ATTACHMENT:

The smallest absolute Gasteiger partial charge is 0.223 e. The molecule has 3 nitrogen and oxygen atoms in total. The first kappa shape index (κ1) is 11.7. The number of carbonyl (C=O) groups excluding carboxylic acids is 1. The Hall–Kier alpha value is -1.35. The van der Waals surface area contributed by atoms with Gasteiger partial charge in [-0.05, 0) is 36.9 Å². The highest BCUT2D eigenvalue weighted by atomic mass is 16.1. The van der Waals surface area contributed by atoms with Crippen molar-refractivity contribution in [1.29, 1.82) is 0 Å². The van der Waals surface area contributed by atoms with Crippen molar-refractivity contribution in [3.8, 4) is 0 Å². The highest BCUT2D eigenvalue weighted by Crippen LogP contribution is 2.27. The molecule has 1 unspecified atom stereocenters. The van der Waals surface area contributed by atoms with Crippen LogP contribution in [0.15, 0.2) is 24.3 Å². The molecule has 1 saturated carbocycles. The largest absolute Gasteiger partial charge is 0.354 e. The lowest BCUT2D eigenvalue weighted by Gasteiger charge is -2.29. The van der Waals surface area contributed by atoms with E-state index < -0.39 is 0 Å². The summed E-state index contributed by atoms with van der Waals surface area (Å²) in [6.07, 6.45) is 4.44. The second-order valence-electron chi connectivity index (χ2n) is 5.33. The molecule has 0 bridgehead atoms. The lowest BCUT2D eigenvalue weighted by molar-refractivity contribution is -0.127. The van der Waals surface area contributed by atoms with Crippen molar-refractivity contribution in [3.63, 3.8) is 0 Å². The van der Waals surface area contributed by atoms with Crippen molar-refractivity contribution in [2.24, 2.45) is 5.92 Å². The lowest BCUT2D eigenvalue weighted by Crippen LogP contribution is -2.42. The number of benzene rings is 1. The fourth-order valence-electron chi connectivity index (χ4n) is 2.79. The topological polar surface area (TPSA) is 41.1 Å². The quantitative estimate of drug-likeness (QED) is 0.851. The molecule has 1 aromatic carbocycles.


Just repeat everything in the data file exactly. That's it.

The smallest absolute Gasteiger partial charge is 0.223 e. The molecule has 3 nitrogen and oxygen atoms in total. The first kappa shape index (κ1) is 11.7. The number of carbonyl (C=O) groups excluding carboxylic acids is 1. The Hall–Kier alpha value is -1.35. The van der Waals surface area contributed by atoms with Gasteiger partial charge in [-0.05, 0) is 36.9 Å². The highest BCUT2D eigenvalue weighted by atomic mass is 16.1. The van der Waals surface area contributed by atoms with Crippen molar-refractivity contribution in [1.29, 1.82) is 0 Å². The van der Waals surface area contributed by atoms with Crippen molar-refractivity contribution in [3.8, 4) is 0 Å². The highest BCUT2D eigenvalue weighted by Crippen LogP contribution is 2.27. The molecule has 1 unspecified atom stereocenters. The van der Waals surface area contributed by atoms with Crippen LogP contribution in [0.15, 0.2) is 24.3 Å². The molecule has 1 saturated carbocycles. The largest absolute Gasteiger partial charge is 0.354 e. The lowest BCUT2D eigenvalue weighted by Gasteiger charge is -2.29. The van der Waals surface area contributed by atoms with E-state index < -0.39 is 0 Å². The summed E-state index contributed by atoms with van der Waals surface area (Å²) in [6.07, 6.45) is 4.44. The second-order valence-electron chi connectivity index (χ2n) is 5.33. The molecule has 0 bridgehead atoms. The lowest BCUT2D eigenvalue weighted by molar-refractivity contribution is -0.127. The van der Waals surface area contributed by atoms with Crippen molar-refractivity contribution in [3.63, 3.8) is 0 Å². The van der Waals surface area contributed by atoms with Crippen molar-refractivity contribution in [2.24, 2.45) is 5.92 Å². The lowest BCUT2D eigenvalue weighted by Crippen LogP contribution is -2.42. The number of benzene rings is 1. The fourth-order valence-electron chi connectivity index (χ4n) is 2.79. The topological polar surface area (TPSA) is 41.1 Å². The quantitative estimate of drug-likeness (QED) is 0.851. The molecule has 1 aromatic carbocycles.